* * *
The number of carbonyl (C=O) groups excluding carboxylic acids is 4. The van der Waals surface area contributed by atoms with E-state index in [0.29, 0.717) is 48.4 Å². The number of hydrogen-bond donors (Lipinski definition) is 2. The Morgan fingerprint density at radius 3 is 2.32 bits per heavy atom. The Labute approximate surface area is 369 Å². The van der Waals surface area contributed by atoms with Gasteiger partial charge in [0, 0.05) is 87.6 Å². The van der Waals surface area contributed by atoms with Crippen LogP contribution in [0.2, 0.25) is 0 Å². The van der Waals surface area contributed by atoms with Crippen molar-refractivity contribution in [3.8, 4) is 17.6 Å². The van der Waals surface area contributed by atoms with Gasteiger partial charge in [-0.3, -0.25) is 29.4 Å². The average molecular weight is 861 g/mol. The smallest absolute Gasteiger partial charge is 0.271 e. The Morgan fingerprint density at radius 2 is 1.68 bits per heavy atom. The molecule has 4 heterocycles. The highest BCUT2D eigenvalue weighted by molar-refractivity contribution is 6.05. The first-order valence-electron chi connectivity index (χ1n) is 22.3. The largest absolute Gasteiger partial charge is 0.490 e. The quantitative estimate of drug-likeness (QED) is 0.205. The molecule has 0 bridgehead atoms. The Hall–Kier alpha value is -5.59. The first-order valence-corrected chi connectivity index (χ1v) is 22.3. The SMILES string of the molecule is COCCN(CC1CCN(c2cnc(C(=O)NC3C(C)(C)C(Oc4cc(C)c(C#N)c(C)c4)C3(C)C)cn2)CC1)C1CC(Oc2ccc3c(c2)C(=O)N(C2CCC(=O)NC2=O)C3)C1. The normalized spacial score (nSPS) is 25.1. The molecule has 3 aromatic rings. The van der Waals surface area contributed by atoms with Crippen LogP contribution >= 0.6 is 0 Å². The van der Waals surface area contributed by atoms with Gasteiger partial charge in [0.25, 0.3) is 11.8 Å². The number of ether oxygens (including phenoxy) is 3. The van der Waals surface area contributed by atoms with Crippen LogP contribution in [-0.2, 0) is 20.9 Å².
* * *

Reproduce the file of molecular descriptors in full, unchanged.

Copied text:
The number of carbonyl (C=O) groups excluding carboxylic acids is 4. The van der Waals surface area contributed by atoms with E-state index in [0.29, 0.717) is 48.4 Å². The number of hydrogen-bond donors (Lipinski definition) is 2. The Morgan fingerprint density at radius 3 is 2.32 bits per heavy atom. The Labute approximate surface area is 369 Å². The van der Waals surface area contributed by atoms with Gasteiger partial charge in [0, 0.05) is 87.6 Å². The van der Waals surface area contributed by atoms with Crippen LogP contribution in [0.2, 0.25) is 0 Å². The van der Waals surface area contributed by atoms with Crippen molar-refractivity contribution in [3.8, 4) is 17.6 Å². The van der Waals surface area contributed by atoms with Gasteiger partial charge in [-0.3, -0.25) is 29.4 Å². The average molecular weight is 861 g/mol. The smallest absolute Gasteiger partial charge is 0.271 e. The Morgan fingerprint density at radius 2 is 1.68 bits per heavy atom. The molecule has 4 heterocycles. The highest BCUT2D eigenvalue weighted by molar-refractivity contribution is 6.05. The first-order valence-electron chi connectivity index (χ1n) is 22.3. The largest absolute Gasteiger partial charge is 0.490 e. The quantitative estimate of drug-likeness (QED) is 0.205. The molecule has 0 bridgehead atoms. The Hall–Kier alpha value is -5.59. The first-order valence-corrected chi connectivity index (χ1v) is 22.3. The SMILES string of the molecule is COCCN(CC1CCN(c2cnc(C(=O)NC3C(C)(C)C(Oc4cc(C)c(C#N)c(C)c4)C3(C)C)cn2)CC1)C1CC(Oc2ccc3c(c2)C(=O)N(C2CCC(=O)NC2=O)C3)C1. The normalized spacial score (nSPS) is 25.1. The molecule has 3 aromatic rings. The van der Waals surface area contributed by atoms with Crippen LogP contribution >= 0.6 is 0 Å². The van der Waals surface area contributed by atoms with Gasteiger partial charge in [0.25, 0.3) is 11.8 Å². The number of ether oxygens (including phenoxy) is 3. The van der Waals surface area contributed by atoms with Crippen LogP contribution in [-0.2, 0) is 20.9 Å².